If a person that is suffering from depression is a Christian, we may find Gal 6:2 an important  Scripture to read and obey. “Bear one another's burdens . . .” The death of a loved one or illnesses that are irreversible can cause depression. Accidents leaving a person disabled can cause a person to become depressed. Some people don’t recognize their depression because they’ve blocked it out of their mind. Why? People have been taught that depression is a sin. Not all depression is caused by unconfessed sin. Most depression is from physical or emotional atrocities which have had devastating effects.

Sometimes, we believe that Christians are free from all despairing situations but this is not true. We are fallen men and women and sometimes we simply struggle with life. We live in sin scarred bodies and in a sin-cursed world. Depression is not caused solely by our sinning, but because of life itself. If a person has not dealt with their sin, they can suffer from depression. But, to say that all people suffering from depression are in sin is damaging. The Apostle Paul said, “we despaired of life itself” (2 Corinthians 1:8).  In 2 Corinthians 12:9, Christ said, “My grace is sufficient for you, for my power is made perfect in weakness.” Paul’s reply, “Therefore I will boast all the more gladly of my weaknesses, so that the power of Christ may rest upon me.” 


Lord, may I have compassion on those who are in depression. 

Friday, July 19, 2019

A Heart of Bitterness

 A Heart of Bitterness
Ruth 1:19-20 
So they both went until they came to Bethlehem. And when they had come to Bethlehem, all the city was stirred because of them, and the women said, “Is this Naomi?” She said to them, “Do not call me Naomi; call me Mara, for the Almighty has dealt very bitterly with me.”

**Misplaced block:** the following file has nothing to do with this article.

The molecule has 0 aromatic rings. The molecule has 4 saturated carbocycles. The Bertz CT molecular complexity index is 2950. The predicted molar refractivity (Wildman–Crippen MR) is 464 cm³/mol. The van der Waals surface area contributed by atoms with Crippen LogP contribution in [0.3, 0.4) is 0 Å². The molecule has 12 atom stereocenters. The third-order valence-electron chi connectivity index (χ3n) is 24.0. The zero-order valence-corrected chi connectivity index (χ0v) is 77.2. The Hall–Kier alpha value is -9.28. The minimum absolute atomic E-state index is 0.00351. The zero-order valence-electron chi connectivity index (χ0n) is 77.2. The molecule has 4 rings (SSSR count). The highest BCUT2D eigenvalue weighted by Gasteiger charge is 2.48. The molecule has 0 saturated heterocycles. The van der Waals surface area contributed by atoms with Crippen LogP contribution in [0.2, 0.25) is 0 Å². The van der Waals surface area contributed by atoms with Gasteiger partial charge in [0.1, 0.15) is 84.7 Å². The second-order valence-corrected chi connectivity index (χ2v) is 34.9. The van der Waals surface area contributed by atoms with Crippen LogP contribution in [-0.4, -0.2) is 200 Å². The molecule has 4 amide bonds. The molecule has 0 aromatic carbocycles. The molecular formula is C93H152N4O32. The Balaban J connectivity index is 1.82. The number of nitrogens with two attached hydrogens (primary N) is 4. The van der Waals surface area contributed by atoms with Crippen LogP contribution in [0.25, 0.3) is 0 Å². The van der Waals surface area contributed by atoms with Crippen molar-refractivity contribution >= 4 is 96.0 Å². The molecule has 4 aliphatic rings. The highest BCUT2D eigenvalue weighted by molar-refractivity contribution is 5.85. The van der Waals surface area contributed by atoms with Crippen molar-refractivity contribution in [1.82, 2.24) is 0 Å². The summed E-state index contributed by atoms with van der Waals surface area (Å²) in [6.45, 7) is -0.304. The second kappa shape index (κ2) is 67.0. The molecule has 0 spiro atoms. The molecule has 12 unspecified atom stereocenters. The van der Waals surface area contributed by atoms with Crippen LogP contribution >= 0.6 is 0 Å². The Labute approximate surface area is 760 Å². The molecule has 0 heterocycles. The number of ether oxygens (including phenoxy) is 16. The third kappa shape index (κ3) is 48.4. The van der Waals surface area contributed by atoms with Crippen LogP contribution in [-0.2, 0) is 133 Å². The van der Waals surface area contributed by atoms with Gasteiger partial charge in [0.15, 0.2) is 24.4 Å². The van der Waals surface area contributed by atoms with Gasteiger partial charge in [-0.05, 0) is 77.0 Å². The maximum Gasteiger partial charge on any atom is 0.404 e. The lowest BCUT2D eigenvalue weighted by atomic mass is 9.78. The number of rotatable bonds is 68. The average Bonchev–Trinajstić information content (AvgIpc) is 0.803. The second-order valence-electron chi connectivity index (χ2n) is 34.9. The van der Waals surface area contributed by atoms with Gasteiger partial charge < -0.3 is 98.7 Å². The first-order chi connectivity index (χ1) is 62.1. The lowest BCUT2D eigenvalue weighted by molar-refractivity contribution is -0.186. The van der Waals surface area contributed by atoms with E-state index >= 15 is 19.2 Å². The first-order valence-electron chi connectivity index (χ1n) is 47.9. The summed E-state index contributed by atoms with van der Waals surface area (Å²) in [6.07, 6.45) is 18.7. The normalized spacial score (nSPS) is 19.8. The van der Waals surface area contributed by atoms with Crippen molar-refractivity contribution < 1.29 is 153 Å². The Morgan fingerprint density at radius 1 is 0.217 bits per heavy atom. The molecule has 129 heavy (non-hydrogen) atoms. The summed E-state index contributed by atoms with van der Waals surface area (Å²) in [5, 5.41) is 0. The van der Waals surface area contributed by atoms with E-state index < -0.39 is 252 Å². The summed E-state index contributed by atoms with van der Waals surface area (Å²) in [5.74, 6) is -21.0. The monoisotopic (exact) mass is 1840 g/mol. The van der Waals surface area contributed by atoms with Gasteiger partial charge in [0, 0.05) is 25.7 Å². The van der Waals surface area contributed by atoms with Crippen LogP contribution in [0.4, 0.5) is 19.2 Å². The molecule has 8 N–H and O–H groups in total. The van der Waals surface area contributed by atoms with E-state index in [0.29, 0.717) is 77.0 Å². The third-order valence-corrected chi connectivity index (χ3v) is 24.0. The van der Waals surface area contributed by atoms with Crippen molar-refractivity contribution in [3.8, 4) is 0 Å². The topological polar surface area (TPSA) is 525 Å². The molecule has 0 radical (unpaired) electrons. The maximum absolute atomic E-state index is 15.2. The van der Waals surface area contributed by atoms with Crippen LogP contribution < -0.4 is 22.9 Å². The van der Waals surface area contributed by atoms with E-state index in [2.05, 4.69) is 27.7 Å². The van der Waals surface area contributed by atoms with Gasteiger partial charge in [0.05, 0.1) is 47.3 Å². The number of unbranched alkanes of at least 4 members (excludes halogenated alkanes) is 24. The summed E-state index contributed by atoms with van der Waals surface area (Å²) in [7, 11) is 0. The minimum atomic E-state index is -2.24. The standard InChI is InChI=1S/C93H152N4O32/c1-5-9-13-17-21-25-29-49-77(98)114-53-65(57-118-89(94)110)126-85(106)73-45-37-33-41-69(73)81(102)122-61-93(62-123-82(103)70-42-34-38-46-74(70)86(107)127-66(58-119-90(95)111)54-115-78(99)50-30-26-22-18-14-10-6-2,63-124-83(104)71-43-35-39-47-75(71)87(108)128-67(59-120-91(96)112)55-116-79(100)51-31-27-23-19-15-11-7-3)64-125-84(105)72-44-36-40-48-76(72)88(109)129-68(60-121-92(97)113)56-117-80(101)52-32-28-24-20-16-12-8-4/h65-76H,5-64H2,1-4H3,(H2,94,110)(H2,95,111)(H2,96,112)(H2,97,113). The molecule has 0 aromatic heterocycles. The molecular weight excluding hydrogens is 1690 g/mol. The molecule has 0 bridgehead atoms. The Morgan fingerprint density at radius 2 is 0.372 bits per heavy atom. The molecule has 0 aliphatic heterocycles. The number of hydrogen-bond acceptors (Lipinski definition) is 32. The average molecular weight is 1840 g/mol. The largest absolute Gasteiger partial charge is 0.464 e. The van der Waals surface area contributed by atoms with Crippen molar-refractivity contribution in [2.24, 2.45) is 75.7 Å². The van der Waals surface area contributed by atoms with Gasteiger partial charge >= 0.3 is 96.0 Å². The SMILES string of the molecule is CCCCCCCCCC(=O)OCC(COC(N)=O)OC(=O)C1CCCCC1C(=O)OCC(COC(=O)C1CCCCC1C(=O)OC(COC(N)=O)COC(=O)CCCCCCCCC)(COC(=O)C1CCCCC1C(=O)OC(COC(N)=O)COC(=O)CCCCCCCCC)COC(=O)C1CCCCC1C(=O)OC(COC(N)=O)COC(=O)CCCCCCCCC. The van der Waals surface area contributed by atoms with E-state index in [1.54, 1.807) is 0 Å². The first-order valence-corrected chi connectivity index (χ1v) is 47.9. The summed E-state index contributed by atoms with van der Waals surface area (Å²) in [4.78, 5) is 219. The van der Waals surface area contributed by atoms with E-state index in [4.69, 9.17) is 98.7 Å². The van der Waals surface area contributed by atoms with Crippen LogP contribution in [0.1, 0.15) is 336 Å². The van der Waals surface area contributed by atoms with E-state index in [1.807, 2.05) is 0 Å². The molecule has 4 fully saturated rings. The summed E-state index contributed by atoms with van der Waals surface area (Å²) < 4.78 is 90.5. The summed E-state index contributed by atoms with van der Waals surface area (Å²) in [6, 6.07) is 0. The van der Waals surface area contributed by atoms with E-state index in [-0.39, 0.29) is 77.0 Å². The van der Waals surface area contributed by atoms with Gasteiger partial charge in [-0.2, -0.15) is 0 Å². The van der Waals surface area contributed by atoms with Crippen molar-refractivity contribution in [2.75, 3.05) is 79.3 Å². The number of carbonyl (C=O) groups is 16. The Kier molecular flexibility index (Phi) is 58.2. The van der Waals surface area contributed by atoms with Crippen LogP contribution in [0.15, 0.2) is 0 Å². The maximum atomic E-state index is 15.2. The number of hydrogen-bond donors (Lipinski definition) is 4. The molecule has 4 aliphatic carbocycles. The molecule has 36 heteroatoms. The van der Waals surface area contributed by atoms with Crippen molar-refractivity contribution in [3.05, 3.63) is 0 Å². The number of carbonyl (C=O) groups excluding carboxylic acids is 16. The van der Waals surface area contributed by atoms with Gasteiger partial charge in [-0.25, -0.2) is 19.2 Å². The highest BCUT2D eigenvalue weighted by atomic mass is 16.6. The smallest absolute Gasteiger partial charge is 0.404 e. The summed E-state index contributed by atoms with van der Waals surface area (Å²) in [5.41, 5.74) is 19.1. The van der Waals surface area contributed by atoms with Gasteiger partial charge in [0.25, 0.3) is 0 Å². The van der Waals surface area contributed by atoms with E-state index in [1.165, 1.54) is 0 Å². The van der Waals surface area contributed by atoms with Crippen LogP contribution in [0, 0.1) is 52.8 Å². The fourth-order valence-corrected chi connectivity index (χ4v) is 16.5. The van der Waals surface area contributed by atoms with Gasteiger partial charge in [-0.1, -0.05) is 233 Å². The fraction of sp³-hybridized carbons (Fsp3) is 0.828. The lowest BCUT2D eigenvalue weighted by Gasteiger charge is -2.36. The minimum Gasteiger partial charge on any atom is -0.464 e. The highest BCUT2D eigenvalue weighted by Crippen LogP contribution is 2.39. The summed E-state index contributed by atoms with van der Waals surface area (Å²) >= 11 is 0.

As Naomi enters Bethlehem, with Ruth by Naomi’s side, the people of the city begin to move about asking, “Is this Naomi?” Ten years have gone by since Naomi lived there, and they didn’t know the overwhelming effect that bitterness had produced in her heart. To those standing near, Naomi bitterly replied, “Don’t call me Naomi, which means, pleasant, but call me Mara, meaning, bitter, for the LORD has brought me home to Bethlehem empty.”

Satan wanted Naomi to focus on the negative, those areas of weakness where unforgiveness, anger, feelings of bitterness lived and would breed discouragement. She couldn’t think clearly when she focused on the lies of Satan. His lies divided her mind and caused her to shift the blame to God and of course, to others. Naomi’s bitterness was an attitude of deep discontentment that poisoned her soul and destroyed her peace. A sour Christian is one of Satan's greatest trophies and why the Bible says, "See to it…that no root of bitterness springing up causes trouble, and by it many be defiled” (Hebrews 12:15). If we continue to live in bitterness, this harmful condition will eventually be passed on to others causing immense negative effects. 

How do you handle bitterness? Do you confess your bitterness to God, and seek His forgiveness and help? “Yes!” Christ took upon Himself every sin you ever committed—including your bitterness when He died on the cross. Whatever the cause, commit your bitterness to God, crucifying the flesh with its passions and desires. Through faith in Christ, walk by the Spirit not gratifying the lust of the flesh (Galatians 5:16). 


Lord, forgive my bitterness and fill my heart with the fruit of the Spirit (Galatians 5).